ROBERT L. BARBIERI, MD (EDITORIAL, JULY 2012)
In his July editorial, Dr. Robert L. Barbieri observed that postpartum hemorrhage is a common—and sometimes deadly—obstetric complication and advocated routine use of a uterotonic to reduce this risk. He also invited pearls from readers—and you happily provided them, thank you! Here, we present a collection of your suggestions and the rationales behind them. As Dr. Barbieri notes in response to these letters, the readers of OBG Management have once again demonstrated broad and deep knowledge of an important clinical issue.
Be vigilant for retained placental products
Thank you for the very comprehensive article concerning postpartum hemorrhage. I have worked in many parts of the world and have found it to be a universal problem, especially in places where nonhospital birthing practices are common.
One thing that I have found to be very practical and productive, when I am faced with postpartum hemorrhage, is to promptly evaluate and inspect the uterine cavity for any retained products of conception using a large placental curette. I place one hand on the uterine fundus and gently pass the curette into the cavity. In a matter of 30 to 60 seconds, in a systematic fashion, I evaluate and curette the cavity in a clockwise (or counterclockwise) manner. I then withdraw the curette and begin vigorous uterine massage.
We have all encountered retained products of conception and are acutely aware of how their presence and persistence can alter the success of treatment protocols for postpartum hemorrhage.
Jim Alonzo, MD
New Plymouth, New Zealand
Timing of oxytocin administration is important
Proper use of a uterotonic such as oxytocin can reduce the risk of postpartum hemorrhage and diminish the impact of one of the major causes of maternal mortality, as Dr. Barbieri pointed out. About 40 years ago, I was taught how to use oxytocin properly: Upon delivery of the anterior shoulder, stop the delivery, preventing further exit of the baby. During this interval, suction the baby and administer a prompt bolus of intravenous (IV) oxytocin. Then allow the delivery to proceed slowly, so that the uterus shrinks in volume and permits shearing and separation of the placenta. This approach has served me well as it helps avert a trapped placenta and uterine atony.
I never pull out a placenta that is resistant, unless it is just sitting in the vagina. If the delivery has been managed properly and the placenta does not follow, there is probably a reason, such as placenta accreta.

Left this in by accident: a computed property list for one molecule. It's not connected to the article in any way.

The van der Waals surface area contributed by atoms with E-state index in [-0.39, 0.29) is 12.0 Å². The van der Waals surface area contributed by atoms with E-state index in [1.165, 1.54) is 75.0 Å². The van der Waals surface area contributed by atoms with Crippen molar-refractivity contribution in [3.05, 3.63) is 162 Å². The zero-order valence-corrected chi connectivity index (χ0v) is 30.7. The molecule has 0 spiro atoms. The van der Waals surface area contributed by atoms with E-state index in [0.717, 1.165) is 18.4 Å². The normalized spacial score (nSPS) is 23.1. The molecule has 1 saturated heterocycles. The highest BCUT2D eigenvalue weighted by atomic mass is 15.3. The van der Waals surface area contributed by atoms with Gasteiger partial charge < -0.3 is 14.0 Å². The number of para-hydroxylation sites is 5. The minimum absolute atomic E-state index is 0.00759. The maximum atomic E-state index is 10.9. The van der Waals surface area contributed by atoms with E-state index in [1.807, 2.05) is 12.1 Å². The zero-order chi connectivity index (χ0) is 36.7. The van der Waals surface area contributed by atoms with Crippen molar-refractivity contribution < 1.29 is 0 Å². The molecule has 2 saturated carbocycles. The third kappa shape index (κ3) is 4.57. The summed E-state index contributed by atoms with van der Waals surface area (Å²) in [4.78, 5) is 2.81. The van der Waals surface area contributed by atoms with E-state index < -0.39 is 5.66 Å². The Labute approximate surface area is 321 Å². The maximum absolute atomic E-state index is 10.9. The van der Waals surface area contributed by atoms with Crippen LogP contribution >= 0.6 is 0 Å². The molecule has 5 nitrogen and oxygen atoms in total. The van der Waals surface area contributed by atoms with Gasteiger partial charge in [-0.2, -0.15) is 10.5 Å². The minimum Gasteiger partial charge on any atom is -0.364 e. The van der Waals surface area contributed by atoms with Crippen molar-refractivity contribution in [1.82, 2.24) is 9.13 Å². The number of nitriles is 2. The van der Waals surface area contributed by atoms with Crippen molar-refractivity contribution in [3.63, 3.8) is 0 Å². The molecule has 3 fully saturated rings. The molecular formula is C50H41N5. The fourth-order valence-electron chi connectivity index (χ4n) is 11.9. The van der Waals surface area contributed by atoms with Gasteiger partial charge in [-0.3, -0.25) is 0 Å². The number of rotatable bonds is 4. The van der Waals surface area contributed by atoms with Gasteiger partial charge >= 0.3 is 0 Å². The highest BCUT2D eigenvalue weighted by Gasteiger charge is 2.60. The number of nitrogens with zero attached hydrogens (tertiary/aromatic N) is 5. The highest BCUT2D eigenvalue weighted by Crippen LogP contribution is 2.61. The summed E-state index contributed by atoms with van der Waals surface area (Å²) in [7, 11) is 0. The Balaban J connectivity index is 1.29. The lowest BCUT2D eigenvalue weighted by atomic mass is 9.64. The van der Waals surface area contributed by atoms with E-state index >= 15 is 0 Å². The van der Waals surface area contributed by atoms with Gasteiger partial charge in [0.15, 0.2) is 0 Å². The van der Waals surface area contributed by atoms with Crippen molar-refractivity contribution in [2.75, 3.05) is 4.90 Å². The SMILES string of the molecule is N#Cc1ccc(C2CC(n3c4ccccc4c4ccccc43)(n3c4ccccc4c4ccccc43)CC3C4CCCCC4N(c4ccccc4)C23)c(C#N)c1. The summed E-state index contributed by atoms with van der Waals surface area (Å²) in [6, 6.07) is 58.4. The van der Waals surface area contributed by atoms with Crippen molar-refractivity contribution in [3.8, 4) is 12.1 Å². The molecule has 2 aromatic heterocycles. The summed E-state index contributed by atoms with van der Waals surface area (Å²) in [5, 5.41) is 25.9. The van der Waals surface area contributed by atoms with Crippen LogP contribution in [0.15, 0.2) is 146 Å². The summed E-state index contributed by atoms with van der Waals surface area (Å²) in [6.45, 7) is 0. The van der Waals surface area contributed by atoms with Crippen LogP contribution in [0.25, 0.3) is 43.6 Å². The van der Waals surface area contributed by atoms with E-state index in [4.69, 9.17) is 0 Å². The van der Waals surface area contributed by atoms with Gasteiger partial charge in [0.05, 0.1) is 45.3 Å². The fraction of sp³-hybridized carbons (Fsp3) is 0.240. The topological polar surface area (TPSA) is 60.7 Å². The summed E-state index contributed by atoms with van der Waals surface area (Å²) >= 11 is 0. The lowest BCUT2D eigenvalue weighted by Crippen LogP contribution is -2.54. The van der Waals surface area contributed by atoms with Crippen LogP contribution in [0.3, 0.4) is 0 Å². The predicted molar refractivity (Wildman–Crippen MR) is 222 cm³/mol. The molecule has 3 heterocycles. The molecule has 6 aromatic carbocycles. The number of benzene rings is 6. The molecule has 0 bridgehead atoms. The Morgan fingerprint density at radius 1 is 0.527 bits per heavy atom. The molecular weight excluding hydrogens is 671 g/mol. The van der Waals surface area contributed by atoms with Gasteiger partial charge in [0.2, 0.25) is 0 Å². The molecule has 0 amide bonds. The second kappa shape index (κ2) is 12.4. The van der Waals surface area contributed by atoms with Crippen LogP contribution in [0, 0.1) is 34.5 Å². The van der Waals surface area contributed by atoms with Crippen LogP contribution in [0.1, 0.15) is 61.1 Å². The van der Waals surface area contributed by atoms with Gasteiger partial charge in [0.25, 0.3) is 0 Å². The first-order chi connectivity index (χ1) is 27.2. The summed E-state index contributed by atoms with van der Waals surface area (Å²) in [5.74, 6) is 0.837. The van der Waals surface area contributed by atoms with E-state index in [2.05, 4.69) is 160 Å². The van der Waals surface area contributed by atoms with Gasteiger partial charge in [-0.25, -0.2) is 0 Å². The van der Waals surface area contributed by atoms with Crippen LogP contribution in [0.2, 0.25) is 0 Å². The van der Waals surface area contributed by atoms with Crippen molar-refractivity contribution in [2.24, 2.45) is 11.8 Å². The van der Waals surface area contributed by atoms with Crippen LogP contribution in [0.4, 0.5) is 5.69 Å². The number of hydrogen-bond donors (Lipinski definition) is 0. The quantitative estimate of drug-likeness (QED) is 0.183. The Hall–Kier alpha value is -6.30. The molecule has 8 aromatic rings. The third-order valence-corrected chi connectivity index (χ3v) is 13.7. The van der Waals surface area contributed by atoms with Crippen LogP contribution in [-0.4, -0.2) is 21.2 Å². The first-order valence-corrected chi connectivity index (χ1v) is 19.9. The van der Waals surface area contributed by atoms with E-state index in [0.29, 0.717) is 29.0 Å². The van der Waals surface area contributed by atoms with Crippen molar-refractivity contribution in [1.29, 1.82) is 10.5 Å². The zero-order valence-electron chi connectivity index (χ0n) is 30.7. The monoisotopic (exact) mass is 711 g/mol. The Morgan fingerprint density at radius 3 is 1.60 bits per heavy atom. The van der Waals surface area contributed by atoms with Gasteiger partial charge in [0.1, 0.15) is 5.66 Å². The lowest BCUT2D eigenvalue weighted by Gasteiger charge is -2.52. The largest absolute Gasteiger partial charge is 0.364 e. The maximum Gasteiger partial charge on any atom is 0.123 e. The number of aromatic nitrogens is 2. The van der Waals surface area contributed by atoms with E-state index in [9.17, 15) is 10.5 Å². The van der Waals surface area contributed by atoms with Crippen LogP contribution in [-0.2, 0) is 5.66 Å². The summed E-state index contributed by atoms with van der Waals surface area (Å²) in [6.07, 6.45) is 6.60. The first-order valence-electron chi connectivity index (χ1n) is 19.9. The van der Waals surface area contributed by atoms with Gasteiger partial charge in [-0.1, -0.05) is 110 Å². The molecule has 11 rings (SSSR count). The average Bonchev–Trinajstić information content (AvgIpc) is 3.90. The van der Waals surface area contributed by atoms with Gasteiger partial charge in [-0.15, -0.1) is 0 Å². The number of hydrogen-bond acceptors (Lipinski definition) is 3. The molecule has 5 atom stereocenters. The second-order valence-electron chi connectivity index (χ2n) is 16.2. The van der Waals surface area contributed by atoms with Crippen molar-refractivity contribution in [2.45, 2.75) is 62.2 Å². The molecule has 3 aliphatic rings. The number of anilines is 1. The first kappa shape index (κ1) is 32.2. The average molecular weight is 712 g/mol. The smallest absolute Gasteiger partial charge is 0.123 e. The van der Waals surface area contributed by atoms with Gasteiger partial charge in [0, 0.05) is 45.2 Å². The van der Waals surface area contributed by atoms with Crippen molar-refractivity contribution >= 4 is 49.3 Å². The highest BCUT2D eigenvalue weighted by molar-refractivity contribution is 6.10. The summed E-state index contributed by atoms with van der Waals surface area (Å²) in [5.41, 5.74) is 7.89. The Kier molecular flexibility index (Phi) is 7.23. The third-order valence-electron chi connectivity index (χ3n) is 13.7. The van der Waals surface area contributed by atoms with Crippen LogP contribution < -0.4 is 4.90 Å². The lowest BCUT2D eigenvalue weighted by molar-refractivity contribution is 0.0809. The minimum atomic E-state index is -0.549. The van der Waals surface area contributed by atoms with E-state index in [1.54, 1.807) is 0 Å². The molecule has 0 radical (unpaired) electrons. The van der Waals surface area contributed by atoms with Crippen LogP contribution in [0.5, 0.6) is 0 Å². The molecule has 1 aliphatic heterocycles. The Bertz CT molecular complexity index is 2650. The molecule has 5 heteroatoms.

When placenta accreta does occur, my aim is not to disturb the placenta, which would cause further bleeding. Instead, I pack the uterus and administer methotrexate and an antibiotic to prevent hemorrhage and infection and to preserve the uterus for future pregnancy.
Stefan Semchyshyn, MD
Give oxytocin upon delivery of the anterior shoulder
I have given 10 U of oxytocin, when possible, upon delivery of the anterior shoulder ever since my training in 1968. I teach the same approach to all students and residents. It helps when I explain the rationale behind the intervention—physicians are more likely to comply. I have found that nurse midwives use oxytocin regularly, with great success, but not all doctors do.
Gabriel F. Nassar, MD
East Point, Georgia
Turn on the lights!
I appreciate Dr. Barbieri’s editorship of such a consistently high-quality publication over the years!
My clinical pearl for postpartum hemorrhage: First, turn on the lights!
I have had the experience of being called to see a patient because of concerns about vital signs—usually unexplained tachycardia—only to find the room lights lowered for “bonding” and a large amount of blood on the bed, visible only with adequate lighting. So, “turn on the lights” is my first order.
Maurice Druzin, MD
Oxytocin may help in some cases, but routine use isn’t warranted
Although I appreciated many aspects of Dr. Barbieri’s editorial, I am opposed to the “routine” use of anything in medicine. For postpartum hemorrhage, it pays to be aware of the variables that can cause it, to be prepared, and to manage the patient accordingly. I massage the uterine fundus well immediately after placental delivery.
Alfred L. Franger, MD